Even though Terrell Owens, Brett Favre and Randy Moss are retired (or at least semi-retired, in T.O.’s case), there is no shortage of NFL characters who seem to be more interested in themselves, their future and/or their bank accounts than the interests of the team.

Of course, there are many ways to characterize a player as selfish or “me-first.” Here are some examples:

* They frequently get into trouble…that can be legal trouble, league trouble or stupid, unnecessary penalties. One way or another, each of those types of transgressions costs a team.

* They seem more interested in their contract status, getting paid or just making money than anything else.

* They repeatedly draw attention to themselves on or off the field, boasting, taunting opponents or—the worst in my opinion—displaying a “trademark” celebration.

Each of these men falls under at least one of those categories.

No. 5: Michael Vick, QB, Philadelphia Eagles

This might be punishing him once again for something for which he already served time, but in terms of selfishness and me-first behavior, what Michael Vick did to ruin his career with the Falcons transcends the five years that have passed since he was in Atlanta.



Vick put his dog-fighting business/hobby before every member of the Falcons organization, from owner Arthur Blank all the way down, and it resulted in that horrific 2007 season in which seemingly every move the team made disintegrated into a disaster. (Just because the team reinvented itself so quickly shouldn’t excuse Vick from culpability either.)





In Philadelphia Vick has certainly distanced himself from the selfish, me-first image that begot the end of his Atlanta career, but there will always be a sense of forgiving, not forgetting.

No. 4: Santonio Holmes, WR, New York Jets

The way he holds out the ball and drops it after catching every pass—even if it’s not a first down—qualifies Santonio Holmes for the list under the “trademark celebration” clause stipulated in the introduction slide.



But he earns a top-five spot on the list because his off-field issue have repeatedly hurt his team. Back in 2008 the Steelers suspended Holmes prior to a critical game with the Giants (a game they lost) because Holmes had been arrested for possession of marijuana that week.





Not long after that—and winning a Super Bowl MVP—the Steelers felt compelled to trade him to the Jets, partly because of the legal woes that led to a four-game suspension to start the 2010 season. I still think Holmes is one of the NFL’s better catchers and among the best runners in the open field, so when he forces himself out of the lineup for reasons other than injury, it’s a tremendous blow to his teammates.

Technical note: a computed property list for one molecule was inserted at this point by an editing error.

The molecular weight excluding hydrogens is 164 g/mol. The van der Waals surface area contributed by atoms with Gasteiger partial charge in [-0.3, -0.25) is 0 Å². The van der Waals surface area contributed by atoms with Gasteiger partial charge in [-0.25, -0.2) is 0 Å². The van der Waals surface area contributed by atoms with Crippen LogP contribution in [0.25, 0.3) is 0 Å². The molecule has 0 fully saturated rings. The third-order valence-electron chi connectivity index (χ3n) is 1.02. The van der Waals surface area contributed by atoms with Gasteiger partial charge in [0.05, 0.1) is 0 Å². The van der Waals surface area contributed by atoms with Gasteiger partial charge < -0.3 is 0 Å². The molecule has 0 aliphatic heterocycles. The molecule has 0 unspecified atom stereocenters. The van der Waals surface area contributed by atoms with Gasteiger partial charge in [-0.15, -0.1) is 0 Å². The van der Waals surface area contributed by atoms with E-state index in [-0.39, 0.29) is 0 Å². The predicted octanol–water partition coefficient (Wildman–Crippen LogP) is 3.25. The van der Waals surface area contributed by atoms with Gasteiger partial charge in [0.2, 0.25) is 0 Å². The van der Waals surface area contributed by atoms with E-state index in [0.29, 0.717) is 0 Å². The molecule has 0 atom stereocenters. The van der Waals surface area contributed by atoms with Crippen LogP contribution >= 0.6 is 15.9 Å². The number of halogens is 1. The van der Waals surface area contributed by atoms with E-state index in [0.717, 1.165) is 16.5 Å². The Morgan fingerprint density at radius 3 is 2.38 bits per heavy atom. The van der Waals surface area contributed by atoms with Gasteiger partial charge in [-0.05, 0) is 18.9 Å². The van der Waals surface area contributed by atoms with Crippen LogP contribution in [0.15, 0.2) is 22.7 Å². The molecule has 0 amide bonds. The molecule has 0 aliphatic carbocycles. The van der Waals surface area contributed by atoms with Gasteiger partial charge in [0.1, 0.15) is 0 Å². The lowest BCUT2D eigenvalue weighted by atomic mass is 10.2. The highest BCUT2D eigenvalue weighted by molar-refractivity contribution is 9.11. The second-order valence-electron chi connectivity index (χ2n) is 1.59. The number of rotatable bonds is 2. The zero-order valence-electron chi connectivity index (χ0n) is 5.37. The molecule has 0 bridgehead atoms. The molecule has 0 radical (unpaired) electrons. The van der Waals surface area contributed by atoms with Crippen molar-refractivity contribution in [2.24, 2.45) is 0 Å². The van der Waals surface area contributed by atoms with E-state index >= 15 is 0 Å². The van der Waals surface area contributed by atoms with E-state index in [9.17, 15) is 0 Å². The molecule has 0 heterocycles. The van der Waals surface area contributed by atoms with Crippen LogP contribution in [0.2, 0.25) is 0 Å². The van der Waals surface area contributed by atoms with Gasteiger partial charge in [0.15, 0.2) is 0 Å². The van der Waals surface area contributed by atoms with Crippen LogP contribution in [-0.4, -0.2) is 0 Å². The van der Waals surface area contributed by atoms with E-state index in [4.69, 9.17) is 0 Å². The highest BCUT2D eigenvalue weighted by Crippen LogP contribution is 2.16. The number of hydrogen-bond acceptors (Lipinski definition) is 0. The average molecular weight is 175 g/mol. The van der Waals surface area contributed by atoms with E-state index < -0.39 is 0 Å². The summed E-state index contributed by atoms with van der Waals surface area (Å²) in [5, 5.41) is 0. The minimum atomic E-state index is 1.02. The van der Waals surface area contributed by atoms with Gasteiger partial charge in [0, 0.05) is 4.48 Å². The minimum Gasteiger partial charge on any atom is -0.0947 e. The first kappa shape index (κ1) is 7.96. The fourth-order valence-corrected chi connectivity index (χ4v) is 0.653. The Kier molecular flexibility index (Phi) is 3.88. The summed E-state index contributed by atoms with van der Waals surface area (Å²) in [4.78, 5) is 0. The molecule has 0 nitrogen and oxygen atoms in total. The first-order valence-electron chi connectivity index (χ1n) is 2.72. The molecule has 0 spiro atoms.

No. 3: Rex Ryan, Head Coach, New York Jets

I guess you could look at Rex Ryan’s act as a brilliant piece of coaching and psychology. By always being in the media for whatever he says or does—guaranteeing Super Bowls, taking a jab at Norv Turner, calling out players in his recently released book—Ryan takes some of the attention away from his players and puts it squarely on himself.



That could be viewed as a way to relieve his players of feeling too much pressure and being so scrutinized. But I think that’s just a happy coincidence for Ryan. He genuinely seems to love the spotlight and the attention he receives, win or lose.





Because of his personality and the city in which he coaches, I think you’d be hard pressed to find a bigger coaching celebrity in today’s NFL—including far more successful head coaches like Bill Belichick, Mike Shanahan, Mike Tomlin and Sean Payton—and that is not a coincidence.

No. 2: Jerry Jones, Owner, Dallas Cowboys

Now that Al Davis and George Steinbrenner have passed away, there isn’t a more recognizable owner/celebrity in American sports than Jerry Jones.



On the one hand, Jones is the very model of a team owner because he is so passionate about his team and would seemingly do anything to have it succeed. Since there have been plenty of owners that you couldn’t say that about, it’s admirable to some degree.





But as much as he wants his team to win, he seems to want people to know that it’s his team and that he is responsible for putting it together, paying the bills and overseeing its past, present and future.

No. 1: Chad Ochocinco, WR, New England Patriots

Again, I’m taking into account a player’s entire body of work, not just what’s taken place in 2011.



Sure, in New England Chad Ochocinco hasn’t made headlines for wacky touchdown celebrations, but that’s as much due to the fact that he hasn’t yet caught a touchdown pass…do you really think he won’t do something to draw attention to himself should he score this year?





Ochocinco was a fine, even great player for a five- or six-year stretch in Cincinnati, but in some ways his excellence as a pass-catcher was overshadowed by his dances, end-zone antics, signs and overall me-first attitude.


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